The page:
In its full-year results, the holding company – which announced that chairman Derek Mapp is to step down amid other changes at the board - said it has divided its business into four divisions.
The Communications arm (comprising Grayling, Red and Citigate Dewe Rogerson) reported operating profit of £7m ($9.7m), up from £5.5m ($7.6m) in 2016, a rise of 24 per cent on a like-for-like basis.
Revenue in the division fell seven per cent on a like-for-like basis to £77.6m ($107.3m), largely the result of closing loss-making parts of Grayling in 2016 and 2017, the report said, while CEO Paul Taaffe, talking to PRWeek, added: "There's no more negative operations to close."
Taaffe also said of the division's revenue "we're not expecting it to do more than [remain] flat this year, it may even decline a little", but said it would remain profitable. He went on to say: "There has been a lot of doom and gloom lately in the PR sector, but we're cautiously optimistic."
Grayling turned around an operating loss of £0.8m ($1.1m) to report operating profit of £1.1m ($1.5m) in 2017 – Huntsworth earlier announced that Grayling had returned to the black in the first half of 2017.
The company said Grayling "has responded well to the prior year restructuring". The recovery was led by the UK, which saw a "particularly strong rebound in performance".
Like-for-like revenue at Grayling fell 11 per cent to £40.5m ($56m).
Huntsworth said consumer agency Red had a "good year", with revenue and operating profit up three and four per cent respectively. This was "despite a difficult marketplace and client churn largely driven by procurement-led tenders".
"The agency won a number of significant new mandates, and we anticipate little net effect on trading in 2018," the company stated.
Operating profit at its financial agency Citigate Dewe Rogerson (CDR) fell slightly, from £3.6m ($5m) to £3.5m ($4.8m), on revenue up from £22.1m ($30.6m) to £22.2m ($30.7m).
Huntsworth said Citigate "performed solidly" and the results reflect a "mixed performance", with a "strong performance in the Netherlands offset by a weaker UK performance".
"A quieter Asian market impacted the Greater China business early in the year, however, all CDR operations benefited from an improving market towards the end of the year," the company said.
Overall pre-tax profit at Huntsworth rose 52 per cent to £24.4m ($33.7m) in 2017, excluding factors such as acquisition and restructuring costs. Revenue rose nine per cent to £197m ($272.3m).
Huntsworth said it restructured into four divisions following the acquisition of healthcare specialist The Creative Engagement Group last year.
The other three divisions – Marketing, Medical and Immersive - are focused on healthcare marcoms, which has been Huntsworth’s strongest performing element for some time.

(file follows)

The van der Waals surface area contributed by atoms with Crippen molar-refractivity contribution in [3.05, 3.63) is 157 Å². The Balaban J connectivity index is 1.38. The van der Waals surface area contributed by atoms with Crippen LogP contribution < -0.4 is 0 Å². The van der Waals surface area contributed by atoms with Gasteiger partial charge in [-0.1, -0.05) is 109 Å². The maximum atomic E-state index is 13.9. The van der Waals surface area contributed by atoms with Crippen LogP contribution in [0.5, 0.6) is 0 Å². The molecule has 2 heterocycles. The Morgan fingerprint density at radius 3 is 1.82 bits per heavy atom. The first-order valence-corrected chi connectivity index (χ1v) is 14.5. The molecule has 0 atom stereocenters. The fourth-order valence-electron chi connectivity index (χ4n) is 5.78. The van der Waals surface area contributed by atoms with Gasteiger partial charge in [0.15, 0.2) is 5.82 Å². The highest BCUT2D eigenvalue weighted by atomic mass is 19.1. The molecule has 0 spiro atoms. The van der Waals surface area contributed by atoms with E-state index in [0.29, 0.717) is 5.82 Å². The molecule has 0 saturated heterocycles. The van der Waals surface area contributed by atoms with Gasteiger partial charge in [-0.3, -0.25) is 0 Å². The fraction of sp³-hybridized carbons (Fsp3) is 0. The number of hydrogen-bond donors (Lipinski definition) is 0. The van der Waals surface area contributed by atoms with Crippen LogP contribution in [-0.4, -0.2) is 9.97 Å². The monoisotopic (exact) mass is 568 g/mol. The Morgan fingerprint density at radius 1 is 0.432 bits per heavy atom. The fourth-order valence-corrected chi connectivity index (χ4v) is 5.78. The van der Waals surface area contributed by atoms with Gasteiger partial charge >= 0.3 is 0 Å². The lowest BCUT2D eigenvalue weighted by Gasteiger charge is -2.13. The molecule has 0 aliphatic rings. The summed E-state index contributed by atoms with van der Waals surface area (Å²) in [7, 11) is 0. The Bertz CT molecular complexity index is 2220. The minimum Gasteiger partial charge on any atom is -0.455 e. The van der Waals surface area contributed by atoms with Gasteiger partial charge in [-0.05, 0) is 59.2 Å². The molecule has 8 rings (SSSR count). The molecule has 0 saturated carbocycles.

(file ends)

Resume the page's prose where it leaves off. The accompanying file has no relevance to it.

Taaffe said healthcare remained the company’s "primary focus", but that the Communications division "remains an important part of the group", contributing 21 per cent of profits before central costs.
Huntsworth said the performance in 2017 "primarily reflects a combination of strong growth from the three Healthcare divisions, the impact of a favourable move in exchange rates and Grayling's return to profitability".
Taaffe said: "Huntsworth made strong progress in 2017, led by its Healthcare agencies. Our focus is to better serve our Healthcare clients by developing and adding capability to the group, and with a strengthening balance sheet we are well placed to continue to do so. Despite increasing FX headwinds, the year has started well with good trading momentum and Huntsworth is well positioned for further growth in 2018."
Asked about the war for talent in the sector, Taaffe said: "It's very tough in healthcare PR, but Grayling in the UK has not had any problems with hiring some very important new people, and Red has not had any [either]."
Heads of creative (Andrew Ferguson) and corporate (Tom Nutt) and public affairs director Paul Montague-Smith were given as examples of these, with Red said to have new appointments to be announced shortly.
Mapp, who replaced Lord Myners as chairman in 2014, said that with "much sadness" he would be stepping down "subject to an orderly succession process", a decision he communicated to the group yesterday.
Taaffe said: "On behalf of the board, I would like to thank our chair Derek Mapp for his leadership in guiding us all through the restructure of Huntsworth to where we are today. His contribution through a period of significant change can be seen in these results and we are delighted that he will stay with us until a new chair has been appointed."
Huntsworth also said senior independent director Tim Ryan stepped down from the board in 2017, with his role taken by non-executive director Andy Boland. Liz McKee Anderson, a pharmaceutical industry veteran who has worked for companies including Johnson & Johnson, joined the board on 1 January.
This story was updated after publications with comments from Taaffe, who spoke to PRWeek UK's Sam Burne James